A majority of Chinese steel market participants believe prices will likely fall due to weaker domestic demand, with the outlook for construction steel particularly bleak, according to the latest S&P Global Platts China Steel Sentiment Index (CSSI), which showed a headline reading of 46.98 out of a possible 100 points in May.
The May index dropped 22.14 points from 69.12 in April, recording the weakest reading since February—and is now 42.44 points below March’s record of 89.42. A reading above 50 indicates expectations of an increase/expansion and a reading below 50 indicates a decrease/contraction.
The outlook for new domestic orders for steel for the coming month fell by 23.65 points from the previous month to 47.20 in May, while expectations for export orders edged down by 4.74 points to 44.44.
Price expectations for long steel products, such as rebar, slumped by 60 points from April to 30 in May. The price outlook for flat steel products, such as hot rolled coil, fell 39.20 points to 41.43 in May. Editor’s note: the price for iron ore has dropped from $65.85 per dry metric ton (dmt) this time last month to $49.90/dmt this month.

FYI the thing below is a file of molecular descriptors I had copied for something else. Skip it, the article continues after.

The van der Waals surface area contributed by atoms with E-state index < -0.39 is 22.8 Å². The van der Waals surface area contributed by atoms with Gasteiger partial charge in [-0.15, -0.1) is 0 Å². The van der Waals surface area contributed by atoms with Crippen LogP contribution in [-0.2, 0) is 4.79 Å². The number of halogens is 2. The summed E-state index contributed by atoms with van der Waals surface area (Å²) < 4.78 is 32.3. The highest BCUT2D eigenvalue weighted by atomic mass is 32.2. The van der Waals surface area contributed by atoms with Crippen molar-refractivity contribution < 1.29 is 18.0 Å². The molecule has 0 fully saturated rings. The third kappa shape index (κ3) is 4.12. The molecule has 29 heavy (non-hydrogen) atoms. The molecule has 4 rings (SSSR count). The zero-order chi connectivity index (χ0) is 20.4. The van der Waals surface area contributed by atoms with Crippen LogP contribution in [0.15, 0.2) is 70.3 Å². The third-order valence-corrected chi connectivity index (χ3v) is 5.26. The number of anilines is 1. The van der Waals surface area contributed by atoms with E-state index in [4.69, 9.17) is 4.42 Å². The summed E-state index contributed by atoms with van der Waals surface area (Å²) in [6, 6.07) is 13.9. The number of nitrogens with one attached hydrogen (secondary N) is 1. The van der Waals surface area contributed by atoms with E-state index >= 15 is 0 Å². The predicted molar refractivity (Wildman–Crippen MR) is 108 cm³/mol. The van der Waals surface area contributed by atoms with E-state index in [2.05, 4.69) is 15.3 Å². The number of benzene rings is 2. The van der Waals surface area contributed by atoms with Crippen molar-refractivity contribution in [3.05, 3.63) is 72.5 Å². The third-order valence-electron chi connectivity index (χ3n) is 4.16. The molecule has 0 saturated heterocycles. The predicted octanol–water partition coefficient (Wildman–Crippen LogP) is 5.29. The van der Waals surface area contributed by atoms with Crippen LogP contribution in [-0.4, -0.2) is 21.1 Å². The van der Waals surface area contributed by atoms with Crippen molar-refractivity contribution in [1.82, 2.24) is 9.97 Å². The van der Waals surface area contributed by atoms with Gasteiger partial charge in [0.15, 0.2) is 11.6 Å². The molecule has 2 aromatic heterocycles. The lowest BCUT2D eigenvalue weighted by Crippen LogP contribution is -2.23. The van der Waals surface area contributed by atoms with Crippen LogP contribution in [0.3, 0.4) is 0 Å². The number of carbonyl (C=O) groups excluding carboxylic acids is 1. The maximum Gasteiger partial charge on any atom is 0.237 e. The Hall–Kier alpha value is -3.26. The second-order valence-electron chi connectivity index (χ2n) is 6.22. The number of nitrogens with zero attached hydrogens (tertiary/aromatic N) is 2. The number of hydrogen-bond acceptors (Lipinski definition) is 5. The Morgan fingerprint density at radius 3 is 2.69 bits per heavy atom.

The outlook for crude steel production in May dropped 3.57 points from the prior month to 57.14. Steel market participants expected steel inventories to start climbing again this month, with the reading for this measure rising 31.23 points from April to 67.58 in May.
“The big downturn in the outlook for domestic steel orders and prices is the big concern and unfortunately all the ingredients for a price correction appear to be in place, judging by the results of the index,” said Paul Bartholomew, senior managing editor of steel and raw materials for S&P Global Platts.
“The big and sudden shift from optimism to pessimism—particularly in the outlook for construction steel prices—is further indication of how sentiment driven the market has become,” Bartholomew said.
“Restocking has been a major reason why prices have climbed this year but steel inventories are tipped to rise while steel production is predicted to stay at current high levels. This could put prices under pressure in the next month or so,” he added.
The CSSI is based on a survey of approximately 70 to 85 China-based market participants including traders and steel mills. Data is compiled by S&P Global Platts’ Shanghai steel team.
Separate to the CSSI, the Platts China export hot rolled coil price assessment in April averaged $430/mt free on board (FOB) China. This was up 2% on $421.6/mt FOB in March.
The S&P Global Platts China Steel Sentiment Index survey plays no role in Platts’ formal price assessment processes.
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